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Bible verses about Stewardship of our Bodies
(From Forerunner Commentary)

Genesis 2:15

In verse 15, God clarifies why he gave man powers. At first glance, it only appears to cover what is physical and material, but with God's spiritual revelation and other scriptures, it carries far greater implication.

In the King James Version, the word meaning "tend" or "cultivate" is dress. The Hebrew means "to work at." In 1611, when the King James was translated, the word dress meant "to set in order," but gradually, it was applied to applying decorative details, "to embellish."

Today, when we say that we are going to dress, we include both parts of that definition. We put ourselves in order and embellish how we look.

In modern Bibles, “dress” has been translated "tend" or "cultivate." They have subtle meanings that are slightly different from "dress." Tend means "to pay attention to" or "to serve." For example, “I am going to tend to the dishes.” It means "to apply oneself to the care of" or "to manage the operations of."

Cultivate, which is the best of the three definitions, means "to put through a finishing process," "to foster the growth of," or "to further or encourage." Neither "dress" or "tend" is wrong, but "cultivate" most accurately applies the Hebrew meaning of the original word.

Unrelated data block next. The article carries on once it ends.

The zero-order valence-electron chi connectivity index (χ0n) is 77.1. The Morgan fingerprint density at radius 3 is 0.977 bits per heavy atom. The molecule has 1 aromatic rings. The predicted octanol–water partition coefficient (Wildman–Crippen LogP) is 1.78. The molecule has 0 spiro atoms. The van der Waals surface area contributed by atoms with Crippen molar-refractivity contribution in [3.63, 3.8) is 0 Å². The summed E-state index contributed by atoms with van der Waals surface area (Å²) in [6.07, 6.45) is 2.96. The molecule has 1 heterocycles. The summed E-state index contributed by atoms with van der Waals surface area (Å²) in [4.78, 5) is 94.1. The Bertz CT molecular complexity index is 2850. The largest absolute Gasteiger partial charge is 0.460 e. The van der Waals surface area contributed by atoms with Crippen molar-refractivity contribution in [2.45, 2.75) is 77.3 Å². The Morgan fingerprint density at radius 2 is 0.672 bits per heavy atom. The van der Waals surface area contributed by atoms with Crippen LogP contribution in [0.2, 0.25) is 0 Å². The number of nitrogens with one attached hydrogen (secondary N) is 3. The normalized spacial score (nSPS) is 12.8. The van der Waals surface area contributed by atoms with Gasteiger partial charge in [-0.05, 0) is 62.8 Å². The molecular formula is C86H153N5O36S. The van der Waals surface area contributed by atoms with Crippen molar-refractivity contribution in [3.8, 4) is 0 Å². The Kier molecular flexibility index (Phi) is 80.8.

There is the word "keep" as well. We are to "dress and keep." Keep means to "guard," "preserve," "be faithful to," and "maintain."

God has given man powers to carry out the responsibility that has been given into his hands: to have dominion. Man must do the following: Put what has been placed into his hands through a finishing process, watch over it, guard it, protect it, and preserve its beauty.

This was all given to Adam and Eve in the Garden of Eden, a beautiful place. God let them and us know that, as beautiful as the Garden was, it would not stay that way. It was subject to natural law and would degenerate. The Garden would need to be maintained, cultivated, dressed, and kept, requiring a great deal of work. Man was not only to preserve, control, and direct it, but also to strive even to ennoble the Garden of Eden through work.

It begins to become clear that God intends mankind to make more of his environment than he has been given. God has given the powers to do that. We are to understand this not only physically, but more importantly, spiritually.

Here in Genesis, God has shown the fact that a person works, the reason why he works, and the way he works all have a great deal to do with his spiritual development. It is important to note the difference between "salvation" and "development." We are saved by grace. But if there is going to be development from where God begins whenever we first receive His Spirit, then it requires something on our part to enable the fullness of development to take place. That involves work.

John W. Ritenbaugh
The Right Use of Power


 

Luke 16:1-13

Our bodies belong to God, but He has bestowed their care on us as a stewardship responsibility to glorify God in our body as well as our spirit. In the parable, Jesus mentions "unrighteous mammon" (verses 9, 11), which He also terms "what is least" (verse 10) and "what is another man's" (verse 12). Each term is synonymous with the other two.